Some topics to think about ahead of time are:

  • The impact their work has had on the organization
  • How their work has aligned with team and company goals
  • Ways in which they’ve developed their skills over the past year
  • Areas in which they can improve in the year to come
  • How they’ve demonstrated company values in their work and interactions with others

4. Have a conversation

Keep in mind that performance reviews should be a conversation, not a one-sided lecture. Make sure to pause occasionally and let the other person ask questions or share relevant information. Build trust and credibility with your team by making sure the other person has sufficient time to share their thoughts. This might look like asking them:

  • How actively engaged have you been over the past year?
  • Do you like the work that you’re doing?
  • How can I help you find work that feels meaningful to you?
  • What kinds of projects are you interested in taking on?
  • Where do you want to grow your career?

Try this tip: Before you move on to your next topic or piece of feedback, make a conscious effort to pause for five seconds. You can also add a reminder to your notes to ask if the other person has questions after each piece of feedback. This helps to keep the conversational tone without awkward pauses or rushing through silent moments.

5. Look to the future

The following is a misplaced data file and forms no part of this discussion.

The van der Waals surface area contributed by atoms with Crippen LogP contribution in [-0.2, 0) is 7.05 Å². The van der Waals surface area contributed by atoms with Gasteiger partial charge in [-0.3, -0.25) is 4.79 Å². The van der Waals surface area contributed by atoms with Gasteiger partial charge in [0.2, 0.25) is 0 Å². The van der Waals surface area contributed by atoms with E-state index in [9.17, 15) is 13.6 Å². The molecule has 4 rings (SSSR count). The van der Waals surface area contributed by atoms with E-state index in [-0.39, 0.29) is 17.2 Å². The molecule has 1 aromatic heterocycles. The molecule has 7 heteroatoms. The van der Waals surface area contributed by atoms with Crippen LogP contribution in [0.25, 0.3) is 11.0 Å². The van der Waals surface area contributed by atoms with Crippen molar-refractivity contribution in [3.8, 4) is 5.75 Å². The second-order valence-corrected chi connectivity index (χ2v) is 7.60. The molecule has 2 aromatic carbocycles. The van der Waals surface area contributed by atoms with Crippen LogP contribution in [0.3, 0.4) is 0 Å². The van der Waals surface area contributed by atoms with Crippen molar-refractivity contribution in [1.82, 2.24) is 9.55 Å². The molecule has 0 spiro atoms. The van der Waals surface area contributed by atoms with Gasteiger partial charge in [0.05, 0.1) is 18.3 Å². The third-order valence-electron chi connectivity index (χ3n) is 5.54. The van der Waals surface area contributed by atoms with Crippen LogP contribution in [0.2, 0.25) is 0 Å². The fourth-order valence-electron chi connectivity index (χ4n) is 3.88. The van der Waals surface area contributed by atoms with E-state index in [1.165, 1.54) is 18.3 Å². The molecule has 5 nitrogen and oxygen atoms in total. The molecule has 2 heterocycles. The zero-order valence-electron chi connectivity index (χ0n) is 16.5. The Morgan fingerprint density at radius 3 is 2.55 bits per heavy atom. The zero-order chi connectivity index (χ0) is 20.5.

At the end of the conversation, direct your vision to growth in their current role and beyond. While the past year might have been tumultuous, how can you set clear performance expectations for the year ahead? Which parts of their performance have been useful and should continue?  This is the perfect time to dive into their larger career goals to find out what inspires them and what kind of projects they want to contribute to in the coming months.

Wrap up your conversation by asking employees what their biggest takeaway was and how they plan to utilize the conversation’s information. Use this to positively project into the future to further develop strengths, work on areas of improvement, and determine how this can help them grow their career.  By sparking conversations that are not necessarily part of the review packet, you can gain more in-depth insight into performance and future goals.

Even with all of their perceived differences, remote performance reviews are very similar to in-person performance reviews. With a little more preparation and demonstrated empathy, you can have just as productive of a conversation as you would if you were in the office. Just remember that you’re talking to a person on the other end of the screen. Be sure to center the conversation around the human you’re talking to. With these tips, you’ll walk away from your performance reviews feeling energized for the year to come.

 Adi Janowitz is VP of Customer Success at Hibob.